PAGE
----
Romano and Royce come from sitcom backgrounds and “Men of a Certain Age” is stuck in an in-between state between being a sitcom and being a full-on quirky drama. It’s too serious to be a sitcom. There’s too much carping and to many thousand yard stares as characters face their own mortality. But they don’t know how to pace a drama. All five of the episodes I’ve seen it a dead spot at the 30 minute mark and then vamp and spin their wheels for 10 minutes before the sentimental conclusion. In an ideal world, “Men of a Certain Age” would be one of those only-occasionally-funny half-hour “comedies” that HBO and Showtime both love programming. It’s got more laughs than “Hung” or “Nurse Jackie” and probably less drama or pathos than either show. And there’s no reason why any of these episodes need to be 44 minutes.
Stuck in amidst the filler, though, are genuine and honest moments. In one episode, Bakula has great scenes where he goes to his boss’ open house to pretend to show interest in the property and becomes involved in an improvised fake relationship with an actress (Cynthia Watros) also trying to help sell the place. Braugher has a good arc where he decides he wants the customers at his job to like him, only to learn the price of that happiness. And Joe’s friendship with his equally adrift bookie is good for both chuckles and unexpected humanity.
Actually, Romano is fantastic here. He’s not just a stand-up doing shtick or even a sitcom guy pretending to do drama. He’s a man who uses self-deprecating humor to mask his own — I hate to keep using this word — insecurities. He’s beleaguered and a beaten down by aging, but he’s capable of brightening up, as in a later episode with guest star Sarah Clarke.
The show feels like a breakthrough for Romano, but Braugher and Bakula are good as well. You sense Braugher going against type as a man who’s used to being pushed around and who has pretty much let himself go, but his finest scenes come when he stands up for himself and you see a bit of that “Homicide”/”Thief” Braugher. Bakula’s got the easy part and the predictable arc — Terry’s about to learn that his life is hollow and this is gonna make his reevaluate some things — but he does it well.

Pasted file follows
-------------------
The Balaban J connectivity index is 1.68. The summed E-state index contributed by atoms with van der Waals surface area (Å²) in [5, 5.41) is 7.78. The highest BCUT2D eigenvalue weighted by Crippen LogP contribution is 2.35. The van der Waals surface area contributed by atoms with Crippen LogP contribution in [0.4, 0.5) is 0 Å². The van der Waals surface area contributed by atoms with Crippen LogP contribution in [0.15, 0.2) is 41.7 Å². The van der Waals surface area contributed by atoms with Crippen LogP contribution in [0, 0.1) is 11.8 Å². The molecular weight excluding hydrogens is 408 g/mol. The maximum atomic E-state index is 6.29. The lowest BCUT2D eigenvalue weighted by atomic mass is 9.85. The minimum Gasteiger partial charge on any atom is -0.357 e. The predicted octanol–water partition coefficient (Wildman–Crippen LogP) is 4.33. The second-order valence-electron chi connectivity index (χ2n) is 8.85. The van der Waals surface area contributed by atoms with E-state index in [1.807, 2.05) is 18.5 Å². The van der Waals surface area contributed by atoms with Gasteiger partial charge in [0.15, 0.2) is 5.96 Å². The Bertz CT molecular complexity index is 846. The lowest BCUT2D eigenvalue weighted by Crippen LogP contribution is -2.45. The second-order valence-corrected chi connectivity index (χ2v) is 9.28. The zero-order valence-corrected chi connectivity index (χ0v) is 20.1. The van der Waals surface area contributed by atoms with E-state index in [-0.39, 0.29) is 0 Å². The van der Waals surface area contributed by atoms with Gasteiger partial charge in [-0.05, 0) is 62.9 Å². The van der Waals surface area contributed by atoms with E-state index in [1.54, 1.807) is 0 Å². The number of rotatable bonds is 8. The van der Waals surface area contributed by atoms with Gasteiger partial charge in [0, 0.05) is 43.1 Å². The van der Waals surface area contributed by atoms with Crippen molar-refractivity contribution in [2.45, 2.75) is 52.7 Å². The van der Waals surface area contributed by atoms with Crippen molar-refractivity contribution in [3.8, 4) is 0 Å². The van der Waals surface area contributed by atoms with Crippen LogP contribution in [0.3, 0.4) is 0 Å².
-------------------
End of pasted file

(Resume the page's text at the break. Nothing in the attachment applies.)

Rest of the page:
TNT has sent out five “MoaCA” episodes and I went through all five. I’m not hooked, but I can also admit that the show isn’t aimed at me. I can also acknowledge that the later episodes are better than the earlier ones, perhaps owing to the writing team’s greater comfort level with the hour-long format.
For me, I’m not convinced the show will ever work, but I get the sense that “Men of a Certain Age” is going to really resonate with some people and I’m not exclusively talking about men of a certain age. Women of a certain age will also probably respond to what is essentially a female bonding show that happens to be about men.
Are men of a certain age in such dire need of empowerment in 2009? Perhaps, though I’m not buying that this is an age group that has been somehow neglected or disenfranchised by the popular culture. Others, though, may not feel my discomfort.
Yup. “Men of a Certain Age” is a show that brings out the wishy-washy in me. I know that someday I’ll be of a certain age myself.
“Men of a Certain Age” premieres on Monday, Dec. 7 at 10 p.m. on TNT.